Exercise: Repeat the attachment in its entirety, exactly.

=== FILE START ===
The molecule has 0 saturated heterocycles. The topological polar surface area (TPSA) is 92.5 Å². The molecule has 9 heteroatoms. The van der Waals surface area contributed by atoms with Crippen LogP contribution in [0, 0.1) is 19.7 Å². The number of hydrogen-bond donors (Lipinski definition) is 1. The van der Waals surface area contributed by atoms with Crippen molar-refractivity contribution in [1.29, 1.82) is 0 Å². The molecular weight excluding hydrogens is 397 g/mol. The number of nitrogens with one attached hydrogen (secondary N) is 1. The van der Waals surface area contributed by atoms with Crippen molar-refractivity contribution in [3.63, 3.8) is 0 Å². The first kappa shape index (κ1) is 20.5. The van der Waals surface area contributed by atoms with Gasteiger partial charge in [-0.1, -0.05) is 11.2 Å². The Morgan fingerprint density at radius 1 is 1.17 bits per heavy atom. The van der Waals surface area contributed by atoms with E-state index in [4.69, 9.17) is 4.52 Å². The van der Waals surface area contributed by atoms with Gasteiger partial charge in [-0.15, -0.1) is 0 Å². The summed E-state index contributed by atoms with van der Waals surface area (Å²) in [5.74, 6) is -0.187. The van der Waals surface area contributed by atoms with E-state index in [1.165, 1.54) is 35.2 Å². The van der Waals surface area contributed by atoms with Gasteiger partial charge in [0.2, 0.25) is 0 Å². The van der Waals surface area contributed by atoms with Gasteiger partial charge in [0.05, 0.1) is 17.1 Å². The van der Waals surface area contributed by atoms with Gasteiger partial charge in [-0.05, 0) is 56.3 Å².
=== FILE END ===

The molecule has 0 saturated heterocycles. The topological polar surface area (TPSA) is 92.5 Å². The molecule has 9 heteroatoms. The van der Waals surface area contributed by atoms with Crippen LogP contribution in [0, 0.1) is 19.7 Å². The number of hydrogen-bond donors (Lipinski definition) is 1. The van der Waals surface area contributed by atoms with Crippen molar-refractivity contribution in [1.29, 1.82) is 0 Å². The molecular weight excluding hydrogens is 397 g/mol. The number of nitrogens with one attached hydrogen (secondary N) is 1. The van der Waals surface area contributed by atoms with Crippen molar-refractivity contribution in [3.63, 3.8) is 0 Å². The first kappa shape index (κ1) is 20.5. The van der Waals surface area contributed by atoms with Gasteiger partial charge in [-0.1, -0.05) is 11.2 Å². The Morgan fingerprint density at radius 1 is 1.17 bits per heavy atom. The van der Waals surface area contributed by atoms with E-state index in [4.69, 9.17) is 4.52 Å². The van der Waals surface area contributed by atoms with Gasteiger partial charge in [-0.15, -0.1) is 0 Å². The summed E-state index contributed by atoms with van der Waals surface area (Å²) in [5.74, 6) is -0.187. The van der Waals surface area contributed by atoms with E-state index in [1.165, 1.54) is 35.2 Å². The van der Waals surface area contributed by atoms with Gasteiger partial charge in [0.2, 0.25) is 0 Å². The van der Waals surface area contributed by atoms with Gasteiger partial charge in [0.05, 0.1) is 17.1 Å². The van der Waals surface area contributed by atoms with Gasteiger partial charge in [-0.05, 0) is 56.3 Å².